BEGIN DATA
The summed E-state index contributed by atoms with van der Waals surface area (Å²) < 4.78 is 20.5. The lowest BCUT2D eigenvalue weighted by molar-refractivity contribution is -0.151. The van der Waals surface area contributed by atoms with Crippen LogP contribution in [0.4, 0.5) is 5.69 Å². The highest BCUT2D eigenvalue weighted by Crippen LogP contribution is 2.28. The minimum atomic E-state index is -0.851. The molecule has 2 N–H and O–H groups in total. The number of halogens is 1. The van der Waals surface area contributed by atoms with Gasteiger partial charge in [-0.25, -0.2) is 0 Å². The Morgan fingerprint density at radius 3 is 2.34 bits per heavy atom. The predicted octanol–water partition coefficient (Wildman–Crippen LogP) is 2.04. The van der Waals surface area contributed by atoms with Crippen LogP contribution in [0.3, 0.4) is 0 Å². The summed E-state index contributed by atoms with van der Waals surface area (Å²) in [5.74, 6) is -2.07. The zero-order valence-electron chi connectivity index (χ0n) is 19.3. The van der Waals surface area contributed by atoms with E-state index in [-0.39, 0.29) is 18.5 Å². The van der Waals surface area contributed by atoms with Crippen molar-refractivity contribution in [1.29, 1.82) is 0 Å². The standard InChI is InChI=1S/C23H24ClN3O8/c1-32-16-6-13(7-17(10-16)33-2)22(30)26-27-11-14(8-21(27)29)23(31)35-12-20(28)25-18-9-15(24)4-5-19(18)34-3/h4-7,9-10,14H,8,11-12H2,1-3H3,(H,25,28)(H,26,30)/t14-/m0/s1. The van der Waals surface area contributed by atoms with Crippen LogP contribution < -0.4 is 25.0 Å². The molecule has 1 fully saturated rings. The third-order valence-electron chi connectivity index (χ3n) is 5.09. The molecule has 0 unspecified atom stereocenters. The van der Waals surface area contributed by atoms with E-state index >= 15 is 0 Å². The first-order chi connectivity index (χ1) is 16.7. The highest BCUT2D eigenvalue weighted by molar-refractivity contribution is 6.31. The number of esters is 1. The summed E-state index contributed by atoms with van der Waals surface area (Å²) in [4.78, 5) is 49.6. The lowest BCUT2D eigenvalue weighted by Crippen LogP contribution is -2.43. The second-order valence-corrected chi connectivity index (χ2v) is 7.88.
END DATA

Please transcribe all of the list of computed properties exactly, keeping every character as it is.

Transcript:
The summed E-state index contributed by atoms with van der Waals surface area (Å²) < 4.78 is 20.5. The lowest BCUT2D eigenvalue weighted by molar-refractivity contribution is -0.151. The van der Waals surface area contributed by atoms with Crippen LogP contribution in [0.4, 0.5) is 5.69 Å². The highest BCUT2D eigenvalue weighted by Crippen LogP contribution is 2.28. The minimum atomic E-state index is -0.851. The molecule has 2 N–H and O–H groups in total. The number of halogens is 1. The van der Waals surface area contributed by atoms with Gasteiger partial charge in [-0.25, -0.2) is 0 Å². The Morgan fingerprint density at radius 3 is 2.34 bits per heavy atom. The predicted octanol–water partition coefficient (Wildman–Crippen LogP) is 2.04. The van der Waals surface area contributed by atoms with Crippen LogP contribution in [0.3, 0.4) is 0 Å². The summed E-state index contributed by atoms with van der Waals surface area (Å²) in [5.74, 6) is -2.07. The zero-order valence-electron chi connectivity index (χ0n) is 19.3. The van der Waals surface area contributed by atoms with E-state index in [-0.39, 0.29) is 18.5 Å². The van der Waals surface area contributed by atoms with Crippen molar-refractivity contribution in [1.29, 1.82) is 0 Å². The standard InChI is InChI=1S/C23H24ClN3O8/c1-32-16-6-13(7-17(10-16)33-2)22(30)26-27-11-14(8-21(27)29)23(31)35-12-20(28)25-18-9-15(24)4-5-19(18)34-3/h4-7,9-10,14H,8,11-12H2,1-3H3,(H,25,28)(H,26,30)/t14-/m0/s1. The van der Waals surface area contributed by atoms with Crippen LogP contribution < -0.4 is 25.0 Å². The molecule has 1 fully saturated rings. The third-order valence-electron chi connectivity index (χ3n) is 5.09. The molecule has 0 unspecified atom stereocenters. The van der Waals surface area contributed by atoms with E-state index >= 15 is 0 Å². The first-order chi connectivity index (χ1) is 16.7. The highest BCUT2D eigenvalue weighted by molar-refractivity contribution is 6.31. The number of esters is 1. The summed E-state index contributed by atoms with van der Waals surface area (Å²) in [4.78, 5) is 49.6. The lowest BCUT2D eigenvalue weighted by Crippen LogP contribution is -2.43. The second-order valence-corrected chi connectivity index (χ2v) is 7.88.